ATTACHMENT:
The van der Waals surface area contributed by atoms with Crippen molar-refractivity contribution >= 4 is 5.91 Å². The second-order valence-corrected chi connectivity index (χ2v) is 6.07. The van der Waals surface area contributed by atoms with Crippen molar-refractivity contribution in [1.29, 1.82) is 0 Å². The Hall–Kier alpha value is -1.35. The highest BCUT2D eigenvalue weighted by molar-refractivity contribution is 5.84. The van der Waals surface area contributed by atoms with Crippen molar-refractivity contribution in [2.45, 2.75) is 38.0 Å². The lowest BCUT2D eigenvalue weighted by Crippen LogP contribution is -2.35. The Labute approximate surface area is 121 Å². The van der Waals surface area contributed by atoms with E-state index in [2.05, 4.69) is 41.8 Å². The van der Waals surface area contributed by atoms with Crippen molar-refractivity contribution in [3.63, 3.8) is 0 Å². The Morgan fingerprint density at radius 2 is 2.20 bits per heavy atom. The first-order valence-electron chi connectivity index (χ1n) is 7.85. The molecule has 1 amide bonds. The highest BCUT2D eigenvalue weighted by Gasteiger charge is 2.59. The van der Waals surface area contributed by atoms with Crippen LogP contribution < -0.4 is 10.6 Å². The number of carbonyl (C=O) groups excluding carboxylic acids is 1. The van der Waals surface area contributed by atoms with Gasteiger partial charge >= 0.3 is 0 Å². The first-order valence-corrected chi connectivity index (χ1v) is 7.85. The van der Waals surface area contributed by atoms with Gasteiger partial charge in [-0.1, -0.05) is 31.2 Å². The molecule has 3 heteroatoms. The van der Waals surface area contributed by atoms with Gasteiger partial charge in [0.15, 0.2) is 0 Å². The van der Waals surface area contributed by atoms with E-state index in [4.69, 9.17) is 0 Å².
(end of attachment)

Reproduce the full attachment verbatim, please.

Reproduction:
The van der Waals surface area contributed by atoms with Crippen molar-refractivity contribution >= 4 is 5.91 Å². The second-order valence-corrected chi connectivity index (χ2v) is 6.07. The van der Waals surface area contributed by atoms with Crippen molar-refractivity contribution in [1.29, 1.82) is 0 Å². The Hall–Kier alpha value is -1.35. The highest BCUT2D eigenvalue weighted by molar-refractivity contribution is 5.84. The van der Waals surface area contributed by atoms with Crippen molar-refractivity contribution in [2.45, 2.75) is 38.0 Å². The lowest BCUT2D eigenvalue weighted by Crippen LogP contribution is -2.35. The Labute approximate surface area is 121 Å². The van der Waals surface area contributed by atoms with E-state index in [2.05, 4.69) is 41.8 Å². The van der Waals surface area contributed by atoms with Crippen molar-refractivity contribution in [3.63, 3.8) is 0 Å². The Morgan fingerprint density at radius 2 is 2.20 bits per heavy atom. The first-order valence-electron chi connectivity index (χ1n) is 7.85. The molecule has 1 amide bonds. The highest BCUT2D eigenvalue weighted by Gasteiger charge is 2.59. The van der Waals surface area contributed by atoms with Crippen LogP contribution < -0.4 is 10.6 Å². The number of carbonyl (C=O) groups excluding carboxylic acids is 1. The van der Waals surface area contributed by atoms with Gasteiger partial charge >= 0.3 is 0 Å². The first-order valence-corrected chi connectivity index (χ1v) is 7.85. The van der Waals surface area contributed by atoms with Gasteiger partial charge in [-0.1, -0.05) is 31.2 Å². The molecule has 3 heteroatoms. The van der Waals surface area contributed by atoms with Gasteiger partial charge in [0.15, 0.2) is 0 Å². The van der Waals surface area contributed by atoms with E-state index in [4.69, 9.17) is 0 Å².